CHICAGO — Cody Caldwell is not an excitable kind of guy.
“Best feeling of my life,” the Loyola junior outside hitter said, barely changing his facial expression.
That was kind of the norm for his team. When the serve of Stanford’s Scott Sakaida sailed past the far baseline, handing the Ramblers a 25-17, 19-25, 25-19, 25-15 NCAA national-championship victory, there was no dog pile.
No, as the home crowd went nuts inside a sold-out Gentile Arena, celebrating the school’s first national title in 51 years, the Ramblers simply joined together, jumped up and down, and then went to shake hands.
“This is a great way to go out, right? We haven’t lost since January,” senior libero Peter Jasaitis said with a big smile. “I’m just so thankful that everyone in our team bought into our system. We’re going to go back into the locker room and I’ve watched senior after senior after senior leave some advice. I’ve got no advice for these guys. I’m just going to thank them.”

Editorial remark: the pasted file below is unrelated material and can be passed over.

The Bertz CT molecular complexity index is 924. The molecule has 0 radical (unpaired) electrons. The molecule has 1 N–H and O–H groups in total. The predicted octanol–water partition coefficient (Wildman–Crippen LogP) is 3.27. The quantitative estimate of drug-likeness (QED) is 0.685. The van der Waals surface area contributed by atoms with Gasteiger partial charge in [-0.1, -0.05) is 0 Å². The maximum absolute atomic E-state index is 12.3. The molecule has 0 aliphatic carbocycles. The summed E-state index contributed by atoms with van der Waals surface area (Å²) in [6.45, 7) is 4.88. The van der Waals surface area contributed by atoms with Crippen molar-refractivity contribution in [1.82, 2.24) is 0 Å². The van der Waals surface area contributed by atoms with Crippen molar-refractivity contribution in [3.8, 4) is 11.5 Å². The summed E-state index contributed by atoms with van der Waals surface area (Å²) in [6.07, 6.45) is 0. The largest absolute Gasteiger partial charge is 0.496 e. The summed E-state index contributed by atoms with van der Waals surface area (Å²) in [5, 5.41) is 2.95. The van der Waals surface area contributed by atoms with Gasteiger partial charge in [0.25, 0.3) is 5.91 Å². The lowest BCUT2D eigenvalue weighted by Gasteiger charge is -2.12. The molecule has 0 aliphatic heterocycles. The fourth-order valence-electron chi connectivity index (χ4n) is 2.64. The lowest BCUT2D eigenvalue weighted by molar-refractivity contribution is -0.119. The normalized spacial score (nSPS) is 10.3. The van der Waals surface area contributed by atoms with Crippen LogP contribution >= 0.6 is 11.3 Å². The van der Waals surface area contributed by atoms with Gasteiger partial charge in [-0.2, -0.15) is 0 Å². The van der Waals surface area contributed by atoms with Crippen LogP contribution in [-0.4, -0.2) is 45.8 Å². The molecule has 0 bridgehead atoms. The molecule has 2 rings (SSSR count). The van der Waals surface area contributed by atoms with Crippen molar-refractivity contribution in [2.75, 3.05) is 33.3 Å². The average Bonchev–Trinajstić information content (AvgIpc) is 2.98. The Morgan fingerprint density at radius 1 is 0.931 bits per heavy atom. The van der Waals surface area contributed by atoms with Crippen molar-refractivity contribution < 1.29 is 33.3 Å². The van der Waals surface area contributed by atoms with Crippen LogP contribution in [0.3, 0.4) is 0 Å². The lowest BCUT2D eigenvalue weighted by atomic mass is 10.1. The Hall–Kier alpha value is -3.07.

They all can give thanks for one of the more remarkable runs in NCAA history, from the time Loyola lost in last year’s national semifinals to a year later when the Ramblers capped a title run by winning their last 27 matches.
Loyola (29-1) opened its season back in January by first avenging that NCAA loss to the team that eventually won it all in 2013, UC Irvine. And then the Ramblers beat BYU before falling at home to USC on Jan. 4. But that was it. Since then, Loyola was ranked No. 1 for most of the season, save the last poll when it fell to No. 2.